Lyons says that she has started trying to get employees involved with different aspects of patient access. "For instance, if we have an issue, we will ask for volunteers to participate and allow them to give input," she says.
For example, when the issue of changing uniforms came up, some employees wanted to change and others did not. "So we asked for volunteers from both viewpoints and had them decide," says Lyons. "The ones on the committee talked with the other employees and took the issues back to the committee. It worked out well, and they even decided on what uniform to go to."
Another example might involve a high error rate in a certain aspect of the registration process, with volunteers coming up with ideas to correct the problem. "I like to involve the employees as much as possible in decisions. Then they feel they have a voice in the decisions that are made and feel more a part of the department," says Lyons.
Don't buy into these myths on patient access staff
Education doesn't mean everything
With turnover in patient access an ongoing problem, you'll want to think creatively to improve morale and use your resources wisely, says Michael S. Friedberg, FACHE, CHAM, associate vice president of patient access services at Apollo Health Street and author of Staff Competency in Patient Access. Here are things to consider:
Myth # 1: Only young staff will want to pursue getting a degree.
When encouraging staff to pursue educational opportunities, consider older workers as well as college-age workers, advises Friedberg. "Typically in patient access, you don't find people who are formally educated. So encourage staff to go back and get their degrees, even if they start with an associate's degree. That is another good way to establish a mentor/mentee kind of situation," he says. "And that person doesn't necessarily have to be young."
Myth #2: If registrars aren't formally educated, they don't have the ability to be good managers and good leaders.
"My experience was working in the inner city, where it's particularly true that you tend to have people who are not necessarily formally educated but who are educated in the school of life," says Friedberg.
When looking for someone who has that "special something" required for management, focus not solely on educational background - but, instead, on a specific skill set you are looking for. For example, look for someone with good customer service skills or a good attitude.
"You can teach anybody to register and you can teach anybody to manage. But you can't teach them to be a good person with a good work ethic," says Friedberg. "It is much easier if somebody already has those qualities naturally."
Myth #3: People who start out in registration are not high achievers.
"I have people who have worked for me as registrars that are doctors, nurses, lawyers, accountants, businesspeople, consultants, you name it," says Friedberg. "Sometimes it's just a matter of giving somebody the right opportunity."
Lyons also makes a practice of soliciting input from her employees when they approach her about a problem with the department, or ask her if they can change something about a particular process. "I ask them, 'What would be your solution?'"
Lyons says an employee asked her recently if they could close the front desk at the main registration area on Saturdays, which is normally open 7:00 a.m. until 11:00 a.m. "When she worked that desk on several Saturdays, she would only have a few patients coming through," says Lyons. "Since this would affect other staff that worked in the ER, I asked her to communicate her suggestion to them and get their feedback to see if that would also be agreeable with that or if they had other suggestions."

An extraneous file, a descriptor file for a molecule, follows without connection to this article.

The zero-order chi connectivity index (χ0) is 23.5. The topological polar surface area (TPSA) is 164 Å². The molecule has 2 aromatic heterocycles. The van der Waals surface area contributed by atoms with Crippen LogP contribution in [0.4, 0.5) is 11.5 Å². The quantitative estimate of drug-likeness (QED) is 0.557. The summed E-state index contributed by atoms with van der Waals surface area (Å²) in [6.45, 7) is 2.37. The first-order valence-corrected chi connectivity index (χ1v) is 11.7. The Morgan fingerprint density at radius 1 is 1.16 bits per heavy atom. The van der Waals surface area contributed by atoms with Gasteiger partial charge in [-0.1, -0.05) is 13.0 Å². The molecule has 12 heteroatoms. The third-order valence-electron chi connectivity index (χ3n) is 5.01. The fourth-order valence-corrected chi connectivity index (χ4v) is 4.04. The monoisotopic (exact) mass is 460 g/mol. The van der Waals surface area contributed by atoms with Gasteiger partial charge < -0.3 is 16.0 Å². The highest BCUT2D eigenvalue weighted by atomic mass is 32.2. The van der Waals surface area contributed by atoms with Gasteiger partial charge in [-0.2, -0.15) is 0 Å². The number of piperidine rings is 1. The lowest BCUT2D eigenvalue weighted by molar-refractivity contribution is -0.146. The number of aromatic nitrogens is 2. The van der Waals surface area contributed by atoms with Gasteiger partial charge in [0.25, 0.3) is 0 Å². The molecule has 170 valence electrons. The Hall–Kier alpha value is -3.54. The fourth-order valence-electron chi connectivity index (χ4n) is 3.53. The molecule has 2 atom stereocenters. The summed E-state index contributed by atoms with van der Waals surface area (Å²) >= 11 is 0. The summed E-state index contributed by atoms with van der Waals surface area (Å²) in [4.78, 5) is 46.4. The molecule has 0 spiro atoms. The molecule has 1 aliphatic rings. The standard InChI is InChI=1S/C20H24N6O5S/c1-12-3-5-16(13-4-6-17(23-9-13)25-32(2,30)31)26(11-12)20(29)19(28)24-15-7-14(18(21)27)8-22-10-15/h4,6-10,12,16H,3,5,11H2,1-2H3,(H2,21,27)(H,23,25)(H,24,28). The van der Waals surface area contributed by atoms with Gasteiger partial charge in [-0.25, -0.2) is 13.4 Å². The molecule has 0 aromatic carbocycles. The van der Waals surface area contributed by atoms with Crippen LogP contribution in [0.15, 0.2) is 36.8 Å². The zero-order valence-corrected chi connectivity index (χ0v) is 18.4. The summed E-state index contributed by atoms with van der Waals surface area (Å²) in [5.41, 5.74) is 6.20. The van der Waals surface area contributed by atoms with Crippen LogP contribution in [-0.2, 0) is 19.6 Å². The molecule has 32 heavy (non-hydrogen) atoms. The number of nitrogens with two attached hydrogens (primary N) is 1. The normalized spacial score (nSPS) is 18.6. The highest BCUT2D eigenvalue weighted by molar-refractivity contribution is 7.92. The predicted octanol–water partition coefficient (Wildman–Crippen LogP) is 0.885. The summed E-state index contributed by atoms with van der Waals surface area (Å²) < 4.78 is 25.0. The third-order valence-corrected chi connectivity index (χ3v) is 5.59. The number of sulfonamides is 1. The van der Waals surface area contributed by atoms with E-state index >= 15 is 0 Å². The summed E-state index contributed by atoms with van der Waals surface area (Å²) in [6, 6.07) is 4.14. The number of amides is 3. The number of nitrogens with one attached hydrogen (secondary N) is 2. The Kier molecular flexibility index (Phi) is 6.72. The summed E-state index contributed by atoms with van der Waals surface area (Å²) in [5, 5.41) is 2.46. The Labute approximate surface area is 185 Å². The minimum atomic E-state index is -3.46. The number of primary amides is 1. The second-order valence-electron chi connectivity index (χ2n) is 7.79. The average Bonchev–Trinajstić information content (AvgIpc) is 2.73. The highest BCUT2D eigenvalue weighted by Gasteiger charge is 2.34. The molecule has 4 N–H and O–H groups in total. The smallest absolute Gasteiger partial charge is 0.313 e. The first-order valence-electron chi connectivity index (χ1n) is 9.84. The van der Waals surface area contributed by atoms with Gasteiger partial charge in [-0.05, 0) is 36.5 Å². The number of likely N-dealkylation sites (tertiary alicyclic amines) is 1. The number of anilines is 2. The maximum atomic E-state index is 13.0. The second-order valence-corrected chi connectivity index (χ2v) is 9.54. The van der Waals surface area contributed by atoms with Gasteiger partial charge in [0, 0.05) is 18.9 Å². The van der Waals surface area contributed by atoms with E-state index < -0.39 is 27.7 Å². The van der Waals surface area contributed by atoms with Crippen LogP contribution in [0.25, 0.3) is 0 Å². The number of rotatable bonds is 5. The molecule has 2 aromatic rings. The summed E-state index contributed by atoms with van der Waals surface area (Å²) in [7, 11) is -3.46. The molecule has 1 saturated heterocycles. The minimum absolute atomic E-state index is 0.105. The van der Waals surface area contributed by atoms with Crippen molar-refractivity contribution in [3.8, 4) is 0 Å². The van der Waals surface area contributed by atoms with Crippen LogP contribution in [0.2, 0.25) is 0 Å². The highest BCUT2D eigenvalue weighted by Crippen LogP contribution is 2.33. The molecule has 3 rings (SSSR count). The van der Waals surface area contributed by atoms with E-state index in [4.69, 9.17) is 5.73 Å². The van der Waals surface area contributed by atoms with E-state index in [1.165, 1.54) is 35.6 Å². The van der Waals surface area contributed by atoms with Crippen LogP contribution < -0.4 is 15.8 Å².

The department also has Level I, II, and III employees, as follows: Level I is a newer employee who can do a registration or a pre-registration, knows the basics of being a patient access employee, and displays excellent customer service. Level II is an employee with a good attitude, who makes wise use of his or her time, has good attendance, has performed registrations for six months, and meets the quota for pre admits. Level III is an employee with all the qualifications of Levels I and II, and is also proficient at working at the front desk, knows Medicare compliance, knows the scheduling system, can collect deductibles, is capable of floating to any area to help out, has an acceptable error rate, is reliable, and who can help train a new employee if needed to do so.
"In this way, staff have an opportunity to move up if they do a good job with their error rate, attendance, and knowledge of procedures in registration," says Lyons.
Lyons says that she has seen improved results with morale and retention as a result of implementing the levels. "Employees actually will come to me when they feel they have improved enough to go the next level," she says. Lyons can either approve the request or, at times, has to tell employees that they need improvement on a certain area before they can move up.
"This can be done at any time after their six months in the position," says Lyons. "We also have diagnostic centers that I have to staff and the employees can apply for those positions. At these areas they pretty much work on their own. I think it gives them a feeling of self-confidence that they perform all the functions themselves."
There are also lead positions on the different shifts, and the trainer position that employees can apply for if they become open. "Some of my staff have also started learning how to access the benefits on patient insurances, learning the scheduling software, and entering Medicare compliance into the computer," says Lyons. "There is a lot to learn besides just registering a patient."
[For more information, contact:
- Michael S. Friedberg, FACHE, CHAM, associate vice president, patient access services, Apollo Health Street, 2 Broad Street, 4th Floor, Bloomfield, NJ 07003. Phone: (973) 233-7644. Fax: (732) 876-0385. E-mail: Michael.email@example.com.
- Vicki Lyons, patient access manager, Baptist Hospital East, 4000 Kresge Way, Louisville, KY 40207. Phone: (502) 897-8159. E-mail: Vlyons@BHSI.com.]